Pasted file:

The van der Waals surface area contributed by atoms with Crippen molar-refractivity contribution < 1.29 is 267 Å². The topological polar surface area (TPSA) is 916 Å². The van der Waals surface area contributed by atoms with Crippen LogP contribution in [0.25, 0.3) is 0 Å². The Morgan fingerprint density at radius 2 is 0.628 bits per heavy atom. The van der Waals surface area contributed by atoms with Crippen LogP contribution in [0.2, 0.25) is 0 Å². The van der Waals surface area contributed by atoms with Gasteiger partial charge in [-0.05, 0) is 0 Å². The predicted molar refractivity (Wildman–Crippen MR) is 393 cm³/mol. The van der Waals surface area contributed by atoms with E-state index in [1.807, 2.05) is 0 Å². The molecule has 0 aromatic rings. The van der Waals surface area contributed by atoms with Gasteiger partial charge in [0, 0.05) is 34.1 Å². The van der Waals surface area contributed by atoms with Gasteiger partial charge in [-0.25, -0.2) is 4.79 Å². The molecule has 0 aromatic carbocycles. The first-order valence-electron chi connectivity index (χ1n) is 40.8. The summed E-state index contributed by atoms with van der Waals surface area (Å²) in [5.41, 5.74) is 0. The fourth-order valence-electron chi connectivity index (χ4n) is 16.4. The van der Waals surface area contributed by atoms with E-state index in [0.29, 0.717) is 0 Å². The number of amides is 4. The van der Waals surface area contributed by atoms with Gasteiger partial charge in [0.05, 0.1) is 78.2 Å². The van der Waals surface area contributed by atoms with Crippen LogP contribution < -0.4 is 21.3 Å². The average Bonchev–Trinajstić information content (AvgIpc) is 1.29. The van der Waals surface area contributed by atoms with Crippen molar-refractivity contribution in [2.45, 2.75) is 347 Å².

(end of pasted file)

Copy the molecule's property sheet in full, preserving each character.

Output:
The van der Waals surface area contributed by atoms with Crippen molar-refractivity contribution < 1.29 is 267 Å². The topological polar surface area (TPSA) is 916 Å². The van der Waals surface area contributed by atoms with Crippen LogP contribution in [0.25, 0.3) is 0 Å². The Morgan fingerprint density at radius 2 is 0.628 bits per heavy atom. The van der Waals surface area contributed by atoms with Crippen LogP contribution in [0.2, 0.25) is 0 Å². The van der Waals surface area contributed by atoms with Gasteiger partial charge in [-0.05, 0) is 0 Å². The predicted molar refractivity (Wildman–Crippen MR) is 393 cm³/mol. The van der Waals surface area contributed by atoms with E-state index in [1.807, 2.05) is 0 Å². The molecule has 0 aromatic rings. The van der Waals surface area contributed by atoms with Gasteiger partial charge in [0, 0.05) is 34.1 Å². The van der Waals surface area contributed by atoms with Gasteiger partial charge in [-0.25, -0.2) is 4.79 Å². The molecule has 0 aromatic carbocycles. The first-order valence-electron chi connectivity index (χ1n) is 40.8. The summed E-state index contributed by atoms with van der Waals surface area (Å²) in [5.41, 5.74) is 0. The fourth-order valence-electron chi connectivity index (χ4n) is 16.4. The van der Waals surface area contributed by atoms with E-state index in [0.29, 0.717) is 0 Å². The number of amides is 4. The van der Waals surface area contributed by atoms with Gasteiger partial charge in [0.05, 0.1) is 78.2 Å². The van der Waals surface area contributed by atoms with Crippen LogP contribution < -0.4 is 21.3 Å². The average Bonchev–Trinajstić information content (AvgIpc) is 1.29. The van der Waals surface area contributed by atoms with Crippen molar-refractivity contribution in [2.45, 2.75) is 347 Å².